W hen a divorced woman on "the wrong side of 45 with a brace of kids" began to write about her experiences of being single last week, she opened her blog with the extraordinary statement that she was in "relationship no man's land", condemned to be alone for the rest of her life. The anonymous woman, whose blog is called The Plankton, is not alone in believing that there are problems specific to being a single woman in middle age. A survey this month found eight out of 10 women over 50 think they have become invisible to men. Seven out of 10 women in the study felt overlooked by the fashion industry, while three-quarters of women in their 60s believed they had lost their identity by being labelled as a "mum".
Paul’s words on divorce, and leaving an abusive marriage
Paul’s words on divorce, and leaving an abusive marriage | Marg Mowczko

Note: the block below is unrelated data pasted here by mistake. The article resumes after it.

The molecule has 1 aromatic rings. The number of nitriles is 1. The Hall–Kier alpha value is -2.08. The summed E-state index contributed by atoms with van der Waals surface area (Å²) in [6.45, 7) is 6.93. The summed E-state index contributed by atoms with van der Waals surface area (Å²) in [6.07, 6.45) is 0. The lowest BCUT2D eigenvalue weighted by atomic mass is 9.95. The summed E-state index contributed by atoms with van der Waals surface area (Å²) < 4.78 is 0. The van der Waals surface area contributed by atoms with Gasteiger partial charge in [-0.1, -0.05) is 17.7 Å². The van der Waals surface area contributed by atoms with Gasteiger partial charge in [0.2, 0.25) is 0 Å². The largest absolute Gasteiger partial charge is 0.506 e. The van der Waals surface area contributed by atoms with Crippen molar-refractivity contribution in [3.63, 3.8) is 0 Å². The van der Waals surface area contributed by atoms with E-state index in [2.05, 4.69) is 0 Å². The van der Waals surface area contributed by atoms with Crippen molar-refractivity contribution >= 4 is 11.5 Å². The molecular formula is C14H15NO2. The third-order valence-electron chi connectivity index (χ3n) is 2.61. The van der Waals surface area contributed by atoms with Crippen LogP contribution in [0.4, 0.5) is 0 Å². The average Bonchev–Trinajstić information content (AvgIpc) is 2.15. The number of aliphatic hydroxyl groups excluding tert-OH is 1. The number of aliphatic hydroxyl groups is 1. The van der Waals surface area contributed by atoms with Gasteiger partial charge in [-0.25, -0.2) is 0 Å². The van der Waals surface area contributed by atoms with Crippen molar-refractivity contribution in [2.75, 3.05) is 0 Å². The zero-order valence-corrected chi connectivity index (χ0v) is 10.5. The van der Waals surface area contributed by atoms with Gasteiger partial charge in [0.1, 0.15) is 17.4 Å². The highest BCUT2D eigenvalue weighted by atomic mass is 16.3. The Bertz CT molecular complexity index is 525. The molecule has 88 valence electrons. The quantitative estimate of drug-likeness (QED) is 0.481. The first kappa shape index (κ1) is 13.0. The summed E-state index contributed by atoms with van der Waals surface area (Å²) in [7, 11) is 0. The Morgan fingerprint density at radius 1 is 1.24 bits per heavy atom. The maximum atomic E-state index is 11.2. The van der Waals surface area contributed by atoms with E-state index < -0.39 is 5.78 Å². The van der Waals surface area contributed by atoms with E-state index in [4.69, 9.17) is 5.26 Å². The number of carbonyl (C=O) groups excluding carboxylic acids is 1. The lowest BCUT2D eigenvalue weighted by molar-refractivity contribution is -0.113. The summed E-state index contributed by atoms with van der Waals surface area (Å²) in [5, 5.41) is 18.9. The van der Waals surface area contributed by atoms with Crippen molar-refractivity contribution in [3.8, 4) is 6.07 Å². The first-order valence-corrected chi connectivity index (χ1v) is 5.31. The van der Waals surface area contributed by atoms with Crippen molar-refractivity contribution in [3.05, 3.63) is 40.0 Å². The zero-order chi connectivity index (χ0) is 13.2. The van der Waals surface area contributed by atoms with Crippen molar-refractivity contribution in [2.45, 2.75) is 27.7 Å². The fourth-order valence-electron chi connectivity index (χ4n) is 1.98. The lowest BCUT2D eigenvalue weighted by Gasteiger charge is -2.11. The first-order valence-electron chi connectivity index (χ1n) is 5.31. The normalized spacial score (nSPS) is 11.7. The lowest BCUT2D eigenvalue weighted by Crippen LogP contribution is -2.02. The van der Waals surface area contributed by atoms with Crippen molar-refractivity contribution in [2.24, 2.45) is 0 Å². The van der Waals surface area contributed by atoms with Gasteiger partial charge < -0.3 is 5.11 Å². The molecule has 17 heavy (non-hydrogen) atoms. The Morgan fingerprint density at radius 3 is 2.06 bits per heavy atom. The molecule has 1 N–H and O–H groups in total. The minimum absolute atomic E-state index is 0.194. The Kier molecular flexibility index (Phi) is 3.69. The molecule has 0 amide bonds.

Gone Girl Quotes
Older women, especially, who were alone for any reason — widowhood, divorce, or simply not meeting the right person — were the recipients of sympathetic clucks and dating suggestions from well-meaning friends, and they often felt shy about attending events usually frequented by couples. But increasingly, men and women in their 50s and 60s are thumbing their noses at the notion of couple-hood as an expectation — or even a desire. Absolutely not. Census Bureau.
When it comes to the most stressful life events , researchers rank divorce as number two, right after the death of a spouse or child and before being imprisoned or having a health crisis —and for good reason. It goes without saying that ending a marriage can make you rethink everything you thought you knew about love—and sometimes, even, yourself. In fact, experts say that getting divorced in your 40s, or 50s, can actually improve the quality of your future relationships.